Barring a last-minute, epic compromise, the government is closed today. The stock market might be behaving badly as a result, too. Oh, and apparently Nostradamus predicted this would happen in his fourth quatrain. Thirst and famine are next.
Hey, with this Congress? Who knows! Of course, most Americans probably won’t even notice the shutdown.
In fact, on Monday morning, the ever-popular Josh Brown of The Reformed Broker blog captured the current zeitgeist of the nation in a single tweet:
“‘Whatever. Wake me up when there’s a Netflix (NFLX) shutdown.’ – America.”
Welcome to the sad state of affairs in America! We’ve simply grown immune to political brinkmanship. Of course, that won’t prevent the media from trying to scare us into caring about the shutdown. Ignore it.
What should we be focusing on instead? How about the only fundamental metric that’s going to matter once the government shutdown ends? It’ll soon be dominating the headlines. And rightfully so. Here’s the early scoop – and what it means for our investments …
Get Ready for An Earnings Onslaught
The first government shutdown in 17 years isn’t the only thing yesterday signified. It also marks the end of the third quarter. That means we’re about to get bombarded with third-quarter earnings reports.
And while stock prices have continued to rise in 2013, earnings growth rates are trending in the opposite direction. In the second quarter, S&P 500 companies reported profit growth of 3.8%. Yet estimates heading into this quarter call for only 3.2% growth, according to FactSet data.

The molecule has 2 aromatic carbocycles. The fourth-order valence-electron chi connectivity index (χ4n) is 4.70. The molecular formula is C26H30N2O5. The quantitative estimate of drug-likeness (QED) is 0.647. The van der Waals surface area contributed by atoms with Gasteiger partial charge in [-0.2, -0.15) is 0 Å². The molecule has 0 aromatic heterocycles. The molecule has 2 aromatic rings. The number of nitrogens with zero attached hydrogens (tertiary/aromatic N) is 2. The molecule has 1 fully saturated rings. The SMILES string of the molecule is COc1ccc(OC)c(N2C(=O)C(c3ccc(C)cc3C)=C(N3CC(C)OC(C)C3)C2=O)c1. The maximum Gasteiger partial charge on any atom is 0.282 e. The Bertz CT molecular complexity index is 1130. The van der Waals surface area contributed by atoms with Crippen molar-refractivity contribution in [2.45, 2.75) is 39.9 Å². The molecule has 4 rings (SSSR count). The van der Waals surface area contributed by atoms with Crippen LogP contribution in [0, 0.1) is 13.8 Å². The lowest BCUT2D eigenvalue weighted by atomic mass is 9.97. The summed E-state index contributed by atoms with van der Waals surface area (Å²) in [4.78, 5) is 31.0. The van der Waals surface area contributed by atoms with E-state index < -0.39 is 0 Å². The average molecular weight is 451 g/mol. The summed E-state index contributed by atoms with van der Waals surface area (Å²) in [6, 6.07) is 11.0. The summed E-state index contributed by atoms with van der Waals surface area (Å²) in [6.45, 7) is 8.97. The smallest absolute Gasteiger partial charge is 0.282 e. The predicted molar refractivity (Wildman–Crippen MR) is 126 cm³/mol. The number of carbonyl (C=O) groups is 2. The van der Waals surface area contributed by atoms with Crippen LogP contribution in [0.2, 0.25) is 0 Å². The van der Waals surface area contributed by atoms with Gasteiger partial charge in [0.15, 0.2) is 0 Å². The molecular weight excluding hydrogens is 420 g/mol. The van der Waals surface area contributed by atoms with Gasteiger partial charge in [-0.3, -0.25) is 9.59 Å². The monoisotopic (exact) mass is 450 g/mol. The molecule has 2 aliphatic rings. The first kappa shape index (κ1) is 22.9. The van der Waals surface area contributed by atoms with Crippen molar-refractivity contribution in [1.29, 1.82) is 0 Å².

That could prove problematic …
After all, stock prices ultimately follow earnings. If earnings growth sputters out, so could the current bull market. Investors simply won’t keep paying up for slower growth. Especially since, at its current forward valuation of 14.4, the S&P 500 is already trading above its five-year (12.9) and 10-year (14.0) averages.
To be fair, earnings growth rates always surge in the early part of a bull market, then level off over time. Given the unprecedented amount of monetary stimulus by the Federal Reserve, though, it’s reasonable to expect that the economy and corporate profits should still be advancing at a healthy clip.
The good news? Despite weak estimates for this quarter, we could be in store for an upside surprise. Here’s why …
Follow the New Leader
Aluminum giant, Alcoa (AA), traditionally kicks off earnings reporting season. But it got booted from the Dow last month. As a result, new Dow component, Nike (NKE), has become the de facto bellwether.
That’s not a bad thing, either, as the shoemaker’s sales boast a 97% correlation with U.S. GDP, according to Businessweek. That’s way better than Alcoa’s correlation of 84.8%.
Put simply, Nike is a far better proxy for the overall health of corporate America, which makes its earnings report last week all the more instructive. You see, the company reported a 38% increase in net income. Shares surged to an all-time high on the news, too, even though analysts expected weaker growth. If this trend of better-than-expected earnings growth plays out, there’s no stopping this bull market. If not, well … look out below!
Bottom line: The government shutdown isn’t the biggest threat to our investments right now. It’s earnings. And it’s only a matter of time before investors start focusing on this all-important metric. Rest assured, we’re already monitoring the reporting activity. And I promise to be in touch with any urgent buying opportunities.
Plus, at this stage of the bull market, we also need to be on the lookout for attractive short-selling candidates (i.e. – companies with rapidly deteriorating earnings). So stay tuned!